VANCOUVER, Jan. 25, 2012 /CNW/ - The Honourable Denis Lebel, Minister of
Transport, Infrastructure and Communities, and Wai Young, Member of
Parliament for Vancouver South, today announced that the Government of
Canada is continuing its commitment to limit air emissions from the
Canadian transportation sector.
"The Government of Canada is pleased to launch the Shore Power
Technology for Ports Program," said Minister Lebel. "This $27.2-million
contribution program will help Canadian ports install shore power,
which will reduce air emissions from ships, protect the environment and
health of Canadians, and further Canada's economic prosperity."
Shore power technology for ports, also called marine shore power or
cold-ironing, is a leading-edge technology that allows ships to turn
off their diesel engines while docked and connect to an electrical
power supply at the port facility. This technology will improve local
air quality by reducing air pollution from ships in some of Canada's
largest urban centres and will also contribute to ports'
"As we have seen with the success of shore power for cruise ships at
Port Metro Vancouver, this program will also help Canada's tourism
sector to take advantage of growth opportunities, increase tourism
revenues and create jobs in all regions of Canada," said MP Young.
The Shore Power Technology for Ports Program builds on Transport
Canada's successful Marine Shore Power Program that was introduced in
2007 and concludes in March 2012. This demonstration program provided
$2 million to Port Metro Vancouver to install shore power technology
for cruise ships and $1.8 million to the Port of Prince Rupert to
support the installation of shore power for container ships.
Following consultations with port authorities and terminal operators in
winter 2012, a call for proposals will be issued this spring. Canadian
Port Authorities and private entities engaged in operating and/or that
own marine ports and terminals in Canada will be eligible for funding.
Funding for the Shore Power Technology for Ports Program was provided in
Budget 2011 as part of the renewal of the Government of Canada's Clean
The Clean Transportation Initiatives will focus on aligning Canadian
regulations with those in the United States and with international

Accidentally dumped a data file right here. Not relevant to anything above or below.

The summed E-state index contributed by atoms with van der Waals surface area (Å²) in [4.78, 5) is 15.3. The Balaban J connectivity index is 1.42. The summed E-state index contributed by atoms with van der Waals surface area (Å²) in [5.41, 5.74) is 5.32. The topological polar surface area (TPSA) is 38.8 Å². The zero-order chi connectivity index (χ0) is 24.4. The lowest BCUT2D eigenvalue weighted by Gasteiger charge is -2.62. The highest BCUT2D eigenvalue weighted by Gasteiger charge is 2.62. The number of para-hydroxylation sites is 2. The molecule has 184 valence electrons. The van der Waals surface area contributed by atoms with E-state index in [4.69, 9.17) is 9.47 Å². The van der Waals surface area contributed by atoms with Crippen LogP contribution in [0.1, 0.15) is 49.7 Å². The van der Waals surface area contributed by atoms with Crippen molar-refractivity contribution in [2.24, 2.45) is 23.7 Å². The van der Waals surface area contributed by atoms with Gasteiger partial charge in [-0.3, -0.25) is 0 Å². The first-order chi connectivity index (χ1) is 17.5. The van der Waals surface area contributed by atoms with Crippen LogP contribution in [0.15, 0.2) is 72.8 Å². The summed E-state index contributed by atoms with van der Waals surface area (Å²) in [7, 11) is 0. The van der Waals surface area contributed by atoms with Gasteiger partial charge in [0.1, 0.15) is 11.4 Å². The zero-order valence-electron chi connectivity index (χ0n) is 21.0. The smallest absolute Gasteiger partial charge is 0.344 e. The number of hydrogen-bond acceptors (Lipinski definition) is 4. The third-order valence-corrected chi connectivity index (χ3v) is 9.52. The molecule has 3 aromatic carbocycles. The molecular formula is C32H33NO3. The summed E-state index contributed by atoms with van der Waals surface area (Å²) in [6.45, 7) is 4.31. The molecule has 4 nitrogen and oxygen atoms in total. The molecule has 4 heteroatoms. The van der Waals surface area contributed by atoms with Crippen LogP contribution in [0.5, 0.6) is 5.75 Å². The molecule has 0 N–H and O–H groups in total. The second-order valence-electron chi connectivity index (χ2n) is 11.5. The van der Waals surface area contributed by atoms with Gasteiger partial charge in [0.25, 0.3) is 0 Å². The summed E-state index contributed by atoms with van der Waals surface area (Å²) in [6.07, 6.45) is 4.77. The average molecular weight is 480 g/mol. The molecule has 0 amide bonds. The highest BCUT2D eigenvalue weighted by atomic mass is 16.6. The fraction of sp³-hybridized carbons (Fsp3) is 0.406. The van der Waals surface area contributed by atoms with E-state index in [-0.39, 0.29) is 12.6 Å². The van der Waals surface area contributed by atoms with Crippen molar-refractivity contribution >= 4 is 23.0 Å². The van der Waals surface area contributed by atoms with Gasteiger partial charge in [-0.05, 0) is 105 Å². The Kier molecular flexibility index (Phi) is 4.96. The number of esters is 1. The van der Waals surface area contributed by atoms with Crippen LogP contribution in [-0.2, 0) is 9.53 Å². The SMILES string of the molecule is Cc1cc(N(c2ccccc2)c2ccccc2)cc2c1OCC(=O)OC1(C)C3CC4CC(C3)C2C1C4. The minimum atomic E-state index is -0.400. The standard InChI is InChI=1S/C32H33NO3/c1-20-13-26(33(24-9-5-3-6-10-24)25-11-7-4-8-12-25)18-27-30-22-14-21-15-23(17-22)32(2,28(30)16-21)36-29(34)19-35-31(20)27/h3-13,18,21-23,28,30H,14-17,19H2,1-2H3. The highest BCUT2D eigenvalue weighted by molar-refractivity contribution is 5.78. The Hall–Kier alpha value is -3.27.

standards, improving the efficiency of the transportation system and on
advancing green technologies. These initiatives will help Canada
achieve its economy-wide target of reducing greenhouse gas emissions by
17 per cent from 2005 levels by 2020.
Transport Canada is online at www.tc.gc.ca/eng/tc-main.htm. Subscribe to e-news or stay connected through RSS, Twitter, Facebook, YouTube and Flickr to keep up to date on the latest from Transport Canada.
This news release may be available in alternative formats for persons
living with visual disabilities.
Shore Power Technology for Ports Program
The Shore Power Technology for Ports Program (SPTP) will provide up to
$27.2 million in cost-shared contribution funding between April 1,
2013, and December 31, 2015, to support the deployment of marine shore
power technology. The Government of Canada aims to fund multiple
projects of varying scope across Canada under this program.
Canadian ports are facing barriers to the adoption of marine shore power
because of the initial capital cost of these installations for port and
terminal operators, and the complexity of contractual arrangements
governing access to city electrical grids and power lines.
Additionally, the benefits of shore power are shared among many
stakeholders, making the business case for investment by a port
challenging. Experience with previous initiatives has shown that these
complex and innovative projects will benefit from the SPTP.
By providing ship operators with an alternative to running diesel
auxiliary engines, shore power technology represents an additional
option for reducing fuel consumption and fuel costs, and improving the
competitiveness of Canadian ports.
The SPTP builds on Transport Canada's Marine Shore Power Program (MSPP)
that was introduced in 2007 and concludes in March 2012. Under the
MSPP, Port Metro Vancouver received $2 million from Transport Canada to
successfully implement shore power for cruise ships and the Port
Authority of Prince Rupert is receiving up to $1.8 million from
Transport Canada for the installation of shore power facilities for
container ships by March 2012. The previous program clearly
demonstrated that marine shore power can be successfully implemented in
Canada and led to the creation of the SPTP.
Results from the Port Metro Vancouver project are available on the SPTP
website. Results from the Prince Rupert Port Authority project will be
shared in a similar fashion once available.
For more information on the SPTP, please refer to Transport Canada's
website at www.tc.gc.ca/sptp.
SOURCE Transport Canada
For further information:
| Pierre Floréa |
Office of the Honourable Denis Lebel
Minister of Transport, Infrastructure and
| || || || || || Media Relations |
Transport Canada, Ottawa